One noted educational critic said (at the time, in the 80s) he'd rather have a working automatic transmission on his desk than a computer, that the transmission would be a more useful pedagogical tool.

So we learn, now, that the measurable effects of using computer-assisted research are evanescent.
The teachers who instruct the most advanced American secondary school students render mixed verdicts about students’ research habits and the impact of technology on their studies.
Some 77% of advanced placement (AP) and National Writing Project (NWP) teachers surveyed say that the internet and digital search tools have had a “mostly positive” impact on their students’ research work.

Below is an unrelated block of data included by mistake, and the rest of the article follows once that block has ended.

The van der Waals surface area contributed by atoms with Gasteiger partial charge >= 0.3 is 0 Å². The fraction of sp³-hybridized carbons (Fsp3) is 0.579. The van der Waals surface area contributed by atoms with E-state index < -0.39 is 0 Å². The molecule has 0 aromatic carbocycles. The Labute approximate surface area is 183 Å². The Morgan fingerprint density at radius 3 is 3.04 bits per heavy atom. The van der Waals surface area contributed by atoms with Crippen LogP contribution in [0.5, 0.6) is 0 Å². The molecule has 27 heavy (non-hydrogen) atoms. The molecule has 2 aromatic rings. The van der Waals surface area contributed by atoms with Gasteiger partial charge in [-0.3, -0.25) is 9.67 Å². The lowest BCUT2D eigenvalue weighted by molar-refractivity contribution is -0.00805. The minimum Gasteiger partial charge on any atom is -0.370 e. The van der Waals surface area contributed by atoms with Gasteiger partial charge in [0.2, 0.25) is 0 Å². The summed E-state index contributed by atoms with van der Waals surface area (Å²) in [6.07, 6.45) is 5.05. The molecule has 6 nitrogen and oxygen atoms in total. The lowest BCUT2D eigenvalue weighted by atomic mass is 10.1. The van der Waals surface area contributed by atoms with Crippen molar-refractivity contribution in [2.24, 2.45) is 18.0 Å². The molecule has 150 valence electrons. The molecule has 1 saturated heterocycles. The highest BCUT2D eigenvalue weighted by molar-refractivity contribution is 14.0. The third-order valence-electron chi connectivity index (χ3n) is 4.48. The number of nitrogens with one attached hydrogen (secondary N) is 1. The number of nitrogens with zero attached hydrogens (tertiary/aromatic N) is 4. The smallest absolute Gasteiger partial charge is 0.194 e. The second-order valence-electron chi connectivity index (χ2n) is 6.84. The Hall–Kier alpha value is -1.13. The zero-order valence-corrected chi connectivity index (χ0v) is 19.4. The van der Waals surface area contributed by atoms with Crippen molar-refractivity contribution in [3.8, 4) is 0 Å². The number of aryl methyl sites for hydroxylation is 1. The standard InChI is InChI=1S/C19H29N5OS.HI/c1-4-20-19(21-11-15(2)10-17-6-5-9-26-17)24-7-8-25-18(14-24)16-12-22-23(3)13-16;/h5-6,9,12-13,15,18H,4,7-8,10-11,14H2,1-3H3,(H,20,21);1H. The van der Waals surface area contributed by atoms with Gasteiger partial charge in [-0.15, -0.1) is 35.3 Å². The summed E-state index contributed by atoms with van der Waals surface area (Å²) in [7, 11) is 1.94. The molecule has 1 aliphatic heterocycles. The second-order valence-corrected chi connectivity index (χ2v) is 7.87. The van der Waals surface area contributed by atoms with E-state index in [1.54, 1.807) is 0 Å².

But 87% say these technologies are creating an “easily distracted generation with short attention spans” and 64% say today’s digital technologies “do more to distract students than to help them academically.”
According to this survey of teachers, conducted by the Pew Research Center’s Internet & American Life Project in collaboration with the College Board and the National Writing Project, the internet has opened up a vast world of information for today’s students, yet students’ digital literacy skills have yet to catch up.
While I am unsure precisely what is meant by the term "digital literacy skills," I do not doubt the finding about the attention span.